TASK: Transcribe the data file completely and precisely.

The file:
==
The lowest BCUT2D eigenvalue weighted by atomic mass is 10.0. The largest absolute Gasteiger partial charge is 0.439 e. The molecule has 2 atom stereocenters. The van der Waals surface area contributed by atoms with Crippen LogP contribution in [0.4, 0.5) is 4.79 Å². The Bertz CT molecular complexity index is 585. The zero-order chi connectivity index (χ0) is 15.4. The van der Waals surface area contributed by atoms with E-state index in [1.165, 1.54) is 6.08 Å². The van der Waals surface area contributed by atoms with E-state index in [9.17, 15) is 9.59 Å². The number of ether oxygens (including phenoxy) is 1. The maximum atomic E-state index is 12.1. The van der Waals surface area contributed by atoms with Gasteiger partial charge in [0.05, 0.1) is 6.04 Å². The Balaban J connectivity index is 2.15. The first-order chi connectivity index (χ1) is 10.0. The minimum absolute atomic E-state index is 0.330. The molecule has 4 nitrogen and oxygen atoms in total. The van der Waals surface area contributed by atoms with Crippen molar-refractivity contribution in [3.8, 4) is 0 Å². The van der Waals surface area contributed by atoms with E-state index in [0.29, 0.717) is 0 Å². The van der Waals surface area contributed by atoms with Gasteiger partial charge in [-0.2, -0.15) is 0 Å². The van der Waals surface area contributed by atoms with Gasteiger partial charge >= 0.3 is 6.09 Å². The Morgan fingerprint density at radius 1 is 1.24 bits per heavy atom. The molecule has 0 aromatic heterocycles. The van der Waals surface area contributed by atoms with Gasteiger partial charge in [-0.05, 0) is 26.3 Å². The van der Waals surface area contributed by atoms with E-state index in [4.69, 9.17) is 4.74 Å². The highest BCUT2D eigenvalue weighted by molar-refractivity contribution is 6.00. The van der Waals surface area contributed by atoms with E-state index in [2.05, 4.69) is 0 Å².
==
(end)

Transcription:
The lowest BCUT2D eigenvalue weighted by atomic mass is 10.0. The largest absolute Gasteiger partial charge is 0.439 e. The molecule has 2 atom stereocenters. The van der Waals surface area contributed by atoms with Crippen LogP contribution in [0.4, 0.5) is 4.79 Å². The Bertz CT molecular complexity index is 585. The zero-order chi connectivity index (χ0) is 15.4. The van der Waals surface area contributed by atoms with E-state index in [1.165, 1.54) is 6.08 Å². The van der Waals surface area contributed by atoms with E-state index in [9.17, 15) is 9.59 Å². The number of ether oxygens (including phenoxy) is 1. The maximum atomic E-state index is 12.1. The van der Waals surface area contributed by atoms with Gasteiger partial charge in [0.05, 0.1) is 6.04 Å². The Balaban J connectivity index is 2.15. The first-order chi connectivity index (χ1) is 10.0. The minimum absolute atomic E-state index is 0.330. The molecule has 4 nitrogen and oxygen atoms in total. The van der Waals surface area contributed by atoms with Crippen molar-refractivity contribution in [3.8, 4) is 0 Å². The van der Waals surface area contributed by atoms with E-state index in [0.29, 0.717) is 0 Å². The van der Waals surface area contributed by atoms with Gasteiger partial charge in [-0.2, -0.15) is 0 Å². The van der Waals surface area contributed by atoms with Gasteiger partial charge >= 0.3 is 6.09 Å². The Morgan fingerprint density at radius 1 is 1.24 bits per heavy atom. The molecule has 0 aromatic heterocycles. The van der Waals surface area contributed by atoms with Gasteiger partial charge in [-0.05, 0) is 26.3 Å². The van der Waals surface area contributed by atoms with E-state index in [4.69, 9.17) is 4.74 Å². The highest BCUT2D eigenvalue weighted by molar-refractivity contribution is 6.00. The van der Waals surface area contributed by atoms with E-state index in [2.05, 4.69) is 0 Å².